But, just like anything else, we can actively prioritise our friendships by flexing the right muscles. “Having healthy, fulfilling relationships is its own kind of fitness – social fitness – and like physical fitness, it takes work to maintain,” write Waldinger and Schulz.
After one redundancy, a pandemic pregnancy and two years of motherhood, my own “social fitness” could do with a workout. Working from home during lockdown (goodbye work wife and coffee machine rants) and experiencing my first pregnancy behind closed doors in the shadow of Covid (hello unparalleled anxiety and unresolved trauma) definitely made me more insular. Maternity leave and spending my days speaking baby talk was the nail in the coffin.
And I know I’m not alone. Researchers in Australia found Covid-19 accelerated late modern physical disconnection, isolation and loneliness. They observed people had “pruned” their social networks, shifting from “broad, locally focused bridging networks towards more selective, online, bonding networks”.
Three years after the first lockdown, many tell me they are still waiting for their socialising mojo to come back. They complain of smaller and less active social networks. Friends don’t go out as much as before, colleagues work from home more often, and neglected friendships have struggled to heal from three years of disconnection.
But it’s not just the pandemic. As I enter my mid-30s and those golden opportunities of youth for regular socialising, such as school and university, become a distant memory, it feels like I’ve forgotten how to make – and crucially, keep – friends. Evenings spent catching up with friends in the pub have been replaced by trying to wrangle my child into bed, followed by collapsing onto the sofa, shell-shocked, in front of Netflix.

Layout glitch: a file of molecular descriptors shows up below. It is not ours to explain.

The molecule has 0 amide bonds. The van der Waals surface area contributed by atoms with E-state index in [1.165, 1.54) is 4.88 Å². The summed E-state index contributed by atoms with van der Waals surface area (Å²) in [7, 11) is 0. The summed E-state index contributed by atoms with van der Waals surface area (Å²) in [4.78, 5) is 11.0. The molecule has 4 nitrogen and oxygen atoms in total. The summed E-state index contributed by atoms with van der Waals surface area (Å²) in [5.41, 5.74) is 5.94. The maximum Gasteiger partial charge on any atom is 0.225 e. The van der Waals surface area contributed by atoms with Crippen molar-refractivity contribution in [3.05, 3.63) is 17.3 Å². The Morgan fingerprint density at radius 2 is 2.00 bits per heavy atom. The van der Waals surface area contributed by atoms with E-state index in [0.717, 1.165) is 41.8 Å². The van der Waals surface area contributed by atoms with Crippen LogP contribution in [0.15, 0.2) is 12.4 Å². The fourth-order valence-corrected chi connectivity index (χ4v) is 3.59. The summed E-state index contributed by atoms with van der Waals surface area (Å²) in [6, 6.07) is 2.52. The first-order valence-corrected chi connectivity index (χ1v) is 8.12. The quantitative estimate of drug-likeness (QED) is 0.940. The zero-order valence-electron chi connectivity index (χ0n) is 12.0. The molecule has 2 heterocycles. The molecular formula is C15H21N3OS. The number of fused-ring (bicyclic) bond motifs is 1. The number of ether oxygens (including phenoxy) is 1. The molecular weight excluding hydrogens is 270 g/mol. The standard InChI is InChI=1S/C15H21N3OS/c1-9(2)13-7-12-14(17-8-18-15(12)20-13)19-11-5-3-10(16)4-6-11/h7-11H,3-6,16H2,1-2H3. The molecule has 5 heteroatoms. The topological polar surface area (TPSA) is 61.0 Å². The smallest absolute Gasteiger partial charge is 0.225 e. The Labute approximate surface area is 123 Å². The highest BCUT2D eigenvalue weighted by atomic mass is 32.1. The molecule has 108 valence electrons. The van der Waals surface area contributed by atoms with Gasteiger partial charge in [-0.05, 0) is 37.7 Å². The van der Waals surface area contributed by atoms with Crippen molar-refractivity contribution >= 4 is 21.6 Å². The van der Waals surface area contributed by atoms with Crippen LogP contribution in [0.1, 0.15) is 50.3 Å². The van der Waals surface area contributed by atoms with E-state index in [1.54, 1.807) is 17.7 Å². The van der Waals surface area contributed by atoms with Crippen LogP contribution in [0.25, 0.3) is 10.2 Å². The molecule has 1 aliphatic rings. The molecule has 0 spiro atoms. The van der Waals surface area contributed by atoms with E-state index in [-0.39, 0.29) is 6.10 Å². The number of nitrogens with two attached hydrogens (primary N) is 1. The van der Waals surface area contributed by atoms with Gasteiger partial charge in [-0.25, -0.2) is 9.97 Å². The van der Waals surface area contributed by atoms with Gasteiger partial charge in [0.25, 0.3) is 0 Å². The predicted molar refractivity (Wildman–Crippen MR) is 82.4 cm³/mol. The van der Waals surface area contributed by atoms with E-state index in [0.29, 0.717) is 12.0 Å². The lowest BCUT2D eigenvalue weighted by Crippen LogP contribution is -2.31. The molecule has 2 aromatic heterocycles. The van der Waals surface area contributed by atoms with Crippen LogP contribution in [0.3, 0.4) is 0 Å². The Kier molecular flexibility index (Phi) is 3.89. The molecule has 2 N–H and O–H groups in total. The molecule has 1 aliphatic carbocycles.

How can we open ourselves up to connection?
Start by taking stock, say Waldinger and Schulz. How are your relationships faring? “It never hurts -especially if you’ve been feeling low – to take a minute to reflect…on what you wish could be different about them.”
“If you’re the scheduling type, you could make it a regular thing; perhaps every year on New Year’s Day or the morning of your birthday, take a few moments to draw up your current social universe, and consider what you’re receiving, what you’re giving, and where you would like to be in another year.”
According to Jeffrey Hall, professor of communication studies at the University of Kansas, it takes between 40 and 60 hours within the first six weeks of meeting to make a friend, which perhaps explains why I’ve struggled to feel connected to new circles of people I meet regularly since becoming a time-poor working mother.
In a longitudinal study of best friends, researchers found the amount of time invested in a friendship predicted how close the friends remained in later life.